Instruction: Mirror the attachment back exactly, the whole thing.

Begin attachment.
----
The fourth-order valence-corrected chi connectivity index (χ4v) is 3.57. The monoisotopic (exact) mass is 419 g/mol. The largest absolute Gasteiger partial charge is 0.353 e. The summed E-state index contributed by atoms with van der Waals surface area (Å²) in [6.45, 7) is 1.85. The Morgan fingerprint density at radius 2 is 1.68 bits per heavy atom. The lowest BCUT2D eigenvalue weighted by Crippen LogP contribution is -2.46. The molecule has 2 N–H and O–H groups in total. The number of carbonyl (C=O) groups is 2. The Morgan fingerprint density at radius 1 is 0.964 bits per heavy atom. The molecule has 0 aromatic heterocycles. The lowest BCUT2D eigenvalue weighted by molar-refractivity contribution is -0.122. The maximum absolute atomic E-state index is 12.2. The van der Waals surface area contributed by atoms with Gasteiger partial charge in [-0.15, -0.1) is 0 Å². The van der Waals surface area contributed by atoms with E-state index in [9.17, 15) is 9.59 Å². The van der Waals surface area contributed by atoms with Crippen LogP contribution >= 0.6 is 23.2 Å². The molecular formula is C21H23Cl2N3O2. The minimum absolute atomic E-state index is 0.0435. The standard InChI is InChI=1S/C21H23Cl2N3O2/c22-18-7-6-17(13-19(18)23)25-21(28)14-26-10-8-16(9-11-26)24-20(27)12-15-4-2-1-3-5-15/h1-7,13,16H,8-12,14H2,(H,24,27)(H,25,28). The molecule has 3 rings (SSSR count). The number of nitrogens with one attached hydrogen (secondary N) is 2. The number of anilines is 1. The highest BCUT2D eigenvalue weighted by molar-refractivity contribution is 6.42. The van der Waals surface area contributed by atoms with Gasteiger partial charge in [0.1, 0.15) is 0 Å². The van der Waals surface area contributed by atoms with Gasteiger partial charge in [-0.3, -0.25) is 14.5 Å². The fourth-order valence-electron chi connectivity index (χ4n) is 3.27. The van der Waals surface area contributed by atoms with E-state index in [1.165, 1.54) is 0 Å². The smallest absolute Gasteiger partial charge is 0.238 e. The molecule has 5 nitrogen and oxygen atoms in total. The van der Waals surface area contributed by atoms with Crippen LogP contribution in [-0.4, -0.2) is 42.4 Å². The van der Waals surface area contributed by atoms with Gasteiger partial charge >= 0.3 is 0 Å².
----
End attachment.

The fourth-order valence-corrected chi connectivity index (χ4v) is 3.57. The monoisotopic (exact) mass is 419 g/mol. The largest absolute Gasteiger partial charge is 0.353 e. The summed E-state index contributed by atoms with van der Waals surface area (Å²) in [6.45, 7) is 1.85. The Morgan fingerprint density at radius 2 is 1.68 bits per heavy atom. The lowest BCUT2D eigenvalue weighted by Crippen LogP contribution is -2.46. The molecule has 2 N–H and O–H groups in total. The number of carbonyl (C=O) groups is 2. The Morgan fingerprint density at radius 1 is 0.964 bits per heavy atom. The molecule has 0 aromatic heterocycles. The lowest BCUT2D eigenvalue weighted by molar-refractivity contribution is -0.122. The maximum absolute atomic E-state index is 12.2. The van der Waals surface area contributed by atoms with Gasteiger partial charge in [-0.15, -0.1) is 0 Å². The van der Waals surface area contributed by atoms with E-state index in [9.17, 15) is 9.59 Å². The van der Waals surface area contributed by atoms with Crippen LogP contribution >= 0.6 is 23.2 Å². The molecular formula is C21H23Cl2N3O2. The minimum absolute atomic E-state index is 0.0435. The standard InChI is InChI=1S/C21H23Cl2N3O2/c22-18-7-6-17(13-19(18)23)25-21(28)14-26-10-8-16(9-11-26)24-20(27)12-15-4-2-1-3-5-15/h1-7,13,16H,8-12,14H2,(H,24,27)(H,25,28). The molecule has 3 rings (SSSR count). The number of nitrogens with one attached hydrogen (secondary N) is 2. The number of anilines is 1. The highest BCUT2D eigenvalue weighted by molar-refractivity contribution is 6.42. The van der Waals surface area contributed by atoms with Gasteiger partial charge in [0.1, 0.15) is 0 Å². The van der Waals surface area contributed by atoms with Gasteiger partial charge in [-0.3, -0.25) is 14.5 Å². The fourth-order valence-electron chi connectivity index (χ4n) is 3.27. The van der Waals surface area contributed by atoms with E-state index in [1.165, 1.54) is 0 Å². The smallest absolute Gasteiger partial charge is 0.238 e. The molecule has 5 nitrogen and oxygen atoms in total. The van der Waals surface area contributed by atoms with Crippen LogP contribution in [-0.4, -0.2) is 42.4 Å². The van der Waals surface area contributed by atoms with Gasteiger partial charge >= 0.3 is 0 Å².